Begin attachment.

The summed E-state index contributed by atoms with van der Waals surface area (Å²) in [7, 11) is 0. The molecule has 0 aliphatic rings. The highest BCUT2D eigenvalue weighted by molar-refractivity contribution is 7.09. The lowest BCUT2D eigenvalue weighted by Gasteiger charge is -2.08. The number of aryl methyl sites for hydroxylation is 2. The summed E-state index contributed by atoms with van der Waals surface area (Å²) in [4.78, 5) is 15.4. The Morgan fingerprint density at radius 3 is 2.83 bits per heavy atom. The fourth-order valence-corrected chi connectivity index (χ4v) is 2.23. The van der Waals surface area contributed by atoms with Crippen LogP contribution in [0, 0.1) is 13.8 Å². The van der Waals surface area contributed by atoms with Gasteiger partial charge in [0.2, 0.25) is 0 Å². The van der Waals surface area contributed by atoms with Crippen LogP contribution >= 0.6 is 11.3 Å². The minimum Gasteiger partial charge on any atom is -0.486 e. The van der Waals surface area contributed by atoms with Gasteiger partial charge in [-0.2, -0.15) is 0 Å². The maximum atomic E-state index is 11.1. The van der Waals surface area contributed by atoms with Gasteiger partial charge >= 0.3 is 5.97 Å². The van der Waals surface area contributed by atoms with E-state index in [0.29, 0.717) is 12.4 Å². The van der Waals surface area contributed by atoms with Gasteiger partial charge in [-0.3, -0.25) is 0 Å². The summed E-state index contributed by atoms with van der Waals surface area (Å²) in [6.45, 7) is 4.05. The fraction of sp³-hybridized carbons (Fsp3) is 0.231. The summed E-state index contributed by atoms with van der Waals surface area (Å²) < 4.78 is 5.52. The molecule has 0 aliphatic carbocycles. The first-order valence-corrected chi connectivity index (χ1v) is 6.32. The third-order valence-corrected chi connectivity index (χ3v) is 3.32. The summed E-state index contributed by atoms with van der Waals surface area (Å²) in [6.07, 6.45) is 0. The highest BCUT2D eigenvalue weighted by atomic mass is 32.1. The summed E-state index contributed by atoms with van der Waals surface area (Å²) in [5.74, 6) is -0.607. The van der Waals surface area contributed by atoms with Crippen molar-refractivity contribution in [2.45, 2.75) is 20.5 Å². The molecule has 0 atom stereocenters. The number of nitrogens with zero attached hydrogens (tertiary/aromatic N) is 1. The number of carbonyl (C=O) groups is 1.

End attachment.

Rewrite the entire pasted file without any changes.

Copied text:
The summed E-state index contributed by atoms with van der Waals surface area (Å²) in [7, 11) is 0. The molecule has 0 aliphatic rings. The highest BCUT2D eigenvalue weighted by molar-refractivity contribution is 7.09. The lowest BCUT2D eigenvalue weighted by Gasteiger charge is -2.08. The number of aryl methyl sites for hydroxylation is 2. The summed E-state index contributed by atoms with van der Waals surface area (Å²) in [4.78, 5) is 15.4. The Morgan fingerprint density at radius 3 is 2.83 bits per heavy atom. The fourth-order valence-corrected chi connectivity index (χ4v) is 2.23. The van der Waals surface area contributed by atoms with Crippen LogP contribution in [0, 0.1) is 13.8 Å². The van der Waals surface area contributed by atoms with Gasteiger partial charge in [0.2, 0.25) is 0 Å². The van der Waals surface area contributed by atoms with Crippen LogP contribution >= 0.6 is 11.3 Å². The minimum Gasteiger partial charge on any atom is -0.486 e. The van der Waals surface area contributed by atoms with Gasteiger partial charge in [-0.2, -0.15) is 0 Å². The maximum atomic E-state index is 11.1. The van der Waals surface area contributed by atoms with Gasteiger partial charge >= 0.3 is 5.97 Å². The van der Waals surface area contributed by atoms with E-state index in [0.29, 0.717) is 12.4 Å². The van der Waals surface area contributed by atoms with Gasteiger partial charge in [-0.3, -0.25) is 0 Å². The summed E-state index contributed by atoms with van der Waals surface area (Å²) in [6.45, 7) is 4.05. The fraction of sp³-hybridized carbons (Fsp3) is 0.231. The summed E-state index contributed by atoms with van der Waals surface area (Å²) < 4.78 is 5.52. The molecule has 0 aliphatic carbocycles. The first-order valence-corrected chi connectivity index (χ1v) is 6.32. The third-order valence-corrected chi connectivity index (χ3v) is 3.32. The summed E-state index contributed by atoms with van der Waals surface area (Å²) in [6.07, 6.45) is 0. The highest BCUT2D eigenvalue weighted by atomic mass is 32.1. The summed E-state index contributed by atoms with van der Waals surface area (Å²) in [5.74, 6) is -0.607. The van der Waals surface area contributed by atoms with Crippen molar-refractivity contribution in [2.45, 2.75) is 20.5 Å². The molecule has 0 atom stereocenters. The number of nitrogens with zero attached hydrogens (tertiary/aromatic N) is 1. The number of carbonyl (C=O) groups is 1.